End of Support Is Coming for Windows 7
Last week we reached a milestone: less than a year until the end of Windows 7. As of January 14, 2020, the old operating system will no longer receive extended support or software updates from Microsoft, d This date will be vulnerable to security vulnerabilities.
The number may surprise you, especially since mainstream support for Windows 7 ended in 2015. As of December 2018, Windows 7 user share was still 42.8% of all Windows PCs, with Windows 10 accounting for 45.5%. Even more shocking is that this was the first month since its release three years ago that more computers were running Windows 10 than its predecessor, Windows 7.
Although Microsoft has made its commitment to the Windows 7 transition clear, millions of users still rely on it. In some cases, legacy accounting or data management software only runs on Windows 7. In other cases, financial concerns can prevent a business from upgrading its operating system to Windows 10 — or buying entirely new computers. Still others choose the tried-and-true Windows 7 option, risking a cybersecurity threat rather than incurring the expense and effort required to update and upgrade computers while educating employees on new operating systems.
As you begin to execute on your 2019 budget or look ahead to a new fiscal year, now is the time to consider the cost of upgrading or replacing a desktop or laptop running Windows 7. Any replacement should be several months before end of life be available on January 14th. That means you have time to work with a trusted IT provider to ensure a smooth transition and avoid downtime or disruption.
That depends on the age of your desktop or laptop computer. The general rule of thumb for office equipment is that anything over three years old should probably be replaced; If a computer is less than two years old, it’s likely capable of handling an upgrade to Windows 10. This scenario differs from company to company, with several factors at play – computing speed requirements, graphics capabilities, hard drive requirements and more.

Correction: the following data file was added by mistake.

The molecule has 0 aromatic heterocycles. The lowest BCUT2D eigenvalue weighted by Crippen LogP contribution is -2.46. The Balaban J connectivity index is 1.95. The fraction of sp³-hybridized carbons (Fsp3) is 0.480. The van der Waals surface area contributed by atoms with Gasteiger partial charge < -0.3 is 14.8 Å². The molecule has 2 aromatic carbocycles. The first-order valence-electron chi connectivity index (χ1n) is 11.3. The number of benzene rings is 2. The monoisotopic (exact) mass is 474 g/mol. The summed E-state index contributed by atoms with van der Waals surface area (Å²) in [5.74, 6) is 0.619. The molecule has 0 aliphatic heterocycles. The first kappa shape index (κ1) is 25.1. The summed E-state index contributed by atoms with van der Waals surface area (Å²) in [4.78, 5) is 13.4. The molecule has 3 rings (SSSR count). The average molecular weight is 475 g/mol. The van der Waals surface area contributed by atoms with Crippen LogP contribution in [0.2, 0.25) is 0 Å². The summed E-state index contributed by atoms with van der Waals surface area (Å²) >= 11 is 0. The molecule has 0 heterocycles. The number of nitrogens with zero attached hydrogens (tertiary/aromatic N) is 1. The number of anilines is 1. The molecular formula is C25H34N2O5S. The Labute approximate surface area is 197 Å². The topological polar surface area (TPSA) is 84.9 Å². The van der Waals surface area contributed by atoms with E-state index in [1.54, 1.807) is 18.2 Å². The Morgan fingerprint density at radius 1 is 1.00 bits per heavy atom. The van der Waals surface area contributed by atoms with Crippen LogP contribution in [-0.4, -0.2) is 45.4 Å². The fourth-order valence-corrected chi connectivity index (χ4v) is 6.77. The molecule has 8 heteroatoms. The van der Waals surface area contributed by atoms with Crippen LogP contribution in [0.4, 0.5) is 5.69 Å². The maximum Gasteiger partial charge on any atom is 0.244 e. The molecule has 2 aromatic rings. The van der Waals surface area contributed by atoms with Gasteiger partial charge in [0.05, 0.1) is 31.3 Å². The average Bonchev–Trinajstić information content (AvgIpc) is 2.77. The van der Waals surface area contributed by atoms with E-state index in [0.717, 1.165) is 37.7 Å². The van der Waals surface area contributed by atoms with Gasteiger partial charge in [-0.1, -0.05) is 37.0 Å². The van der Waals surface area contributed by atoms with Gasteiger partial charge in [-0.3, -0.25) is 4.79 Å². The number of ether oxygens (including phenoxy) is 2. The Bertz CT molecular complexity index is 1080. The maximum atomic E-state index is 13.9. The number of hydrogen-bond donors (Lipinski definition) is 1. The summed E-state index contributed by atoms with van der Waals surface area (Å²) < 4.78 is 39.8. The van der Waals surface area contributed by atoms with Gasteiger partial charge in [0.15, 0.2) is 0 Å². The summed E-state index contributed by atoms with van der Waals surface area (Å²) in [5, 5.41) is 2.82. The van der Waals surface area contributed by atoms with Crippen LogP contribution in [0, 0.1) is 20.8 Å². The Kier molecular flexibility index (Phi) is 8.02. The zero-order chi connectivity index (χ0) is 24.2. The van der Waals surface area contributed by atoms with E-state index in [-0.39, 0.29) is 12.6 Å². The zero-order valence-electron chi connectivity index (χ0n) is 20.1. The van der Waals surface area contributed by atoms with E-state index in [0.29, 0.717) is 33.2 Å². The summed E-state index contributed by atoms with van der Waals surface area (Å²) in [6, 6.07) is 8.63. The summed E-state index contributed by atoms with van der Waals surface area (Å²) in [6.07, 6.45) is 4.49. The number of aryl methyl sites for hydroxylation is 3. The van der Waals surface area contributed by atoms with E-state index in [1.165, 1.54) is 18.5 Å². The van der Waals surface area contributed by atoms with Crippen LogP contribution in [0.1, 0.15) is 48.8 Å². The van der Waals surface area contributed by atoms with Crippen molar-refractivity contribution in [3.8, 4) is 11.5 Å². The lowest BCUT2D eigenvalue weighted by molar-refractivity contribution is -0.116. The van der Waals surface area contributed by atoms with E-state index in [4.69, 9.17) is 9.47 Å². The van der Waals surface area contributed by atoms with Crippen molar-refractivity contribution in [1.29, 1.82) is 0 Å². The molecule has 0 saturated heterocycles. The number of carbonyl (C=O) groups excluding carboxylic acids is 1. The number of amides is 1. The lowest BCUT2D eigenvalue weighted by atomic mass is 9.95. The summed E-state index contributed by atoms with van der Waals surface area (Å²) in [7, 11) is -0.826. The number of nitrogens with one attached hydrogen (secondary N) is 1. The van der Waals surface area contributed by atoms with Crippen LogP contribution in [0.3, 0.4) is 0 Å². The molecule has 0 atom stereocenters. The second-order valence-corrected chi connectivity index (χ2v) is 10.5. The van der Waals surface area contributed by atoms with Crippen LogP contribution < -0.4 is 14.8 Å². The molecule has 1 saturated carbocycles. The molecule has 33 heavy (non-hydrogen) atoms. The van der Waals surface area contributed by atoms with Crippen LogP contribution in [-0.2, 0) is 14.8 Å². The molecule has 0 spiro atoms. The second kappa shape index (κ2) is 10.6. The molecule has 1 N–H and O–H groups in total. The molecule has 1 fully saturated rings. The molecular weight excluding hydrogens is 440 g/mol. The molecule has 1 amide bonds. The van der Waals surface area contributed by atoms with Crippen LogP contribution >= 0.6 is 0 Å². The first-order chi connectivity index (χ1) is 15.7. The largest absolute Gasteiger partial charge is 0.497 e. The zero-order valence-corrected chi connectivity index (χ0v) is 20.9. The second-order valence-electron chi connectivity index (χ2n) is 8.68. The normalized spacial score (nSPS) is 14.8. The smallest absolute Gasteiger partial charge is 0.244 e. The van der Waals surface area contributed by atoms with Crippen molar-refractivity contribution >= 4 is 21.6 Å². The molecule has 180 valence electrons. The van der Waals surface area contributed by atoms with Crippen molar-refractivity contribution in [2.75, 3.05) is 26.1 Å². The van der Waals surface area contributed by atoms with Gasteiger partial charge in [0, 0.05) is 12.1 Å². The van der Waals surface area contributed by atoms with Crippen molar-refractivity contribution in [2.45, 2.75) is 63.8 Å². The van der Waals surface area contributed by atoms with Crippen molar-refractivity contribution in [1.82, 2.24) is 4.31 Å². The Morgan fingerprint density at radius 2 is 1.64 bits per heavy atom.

When Microsoft ended support for its popular Windows XP operating system in 2014, 40% of the world’s estimated one billion computers were affected. But change came slowly, even with a lengthy launch and multiple security announcements. Four years later, around 5% of computers worldwide are still using Windows XP, although several ransomware attacks (particularly WannaCry) have targeted legacy systems still running XP. When hackers realize how many potential cybercrime victims are still using Windows 7 after January 14, 2020, they will surely turn their attention in that direction.
Although Windows 10 has finally replaced Windows 7 as the most popular operating system, 37% of computers worldwide still rely on the older version. Navigating the approaching end-of-life for Windows 7 requires an intelligent strategy that balances cost, time, and security. Conducting an assessment of your organization’s current infrastructure is the first important step in identifying future vulnerabilities.
If you have questions or need more information about Windows 7’s approaching end of life, contact CMIT Solutions today. We’ve helped our clients navigate situations like these, and we understand what businesses need to survive and thrive in today’s challenging cybersecurity environment. CMIT provides responsive, professional support that ensures efficient, secure, and reliable IT operations.
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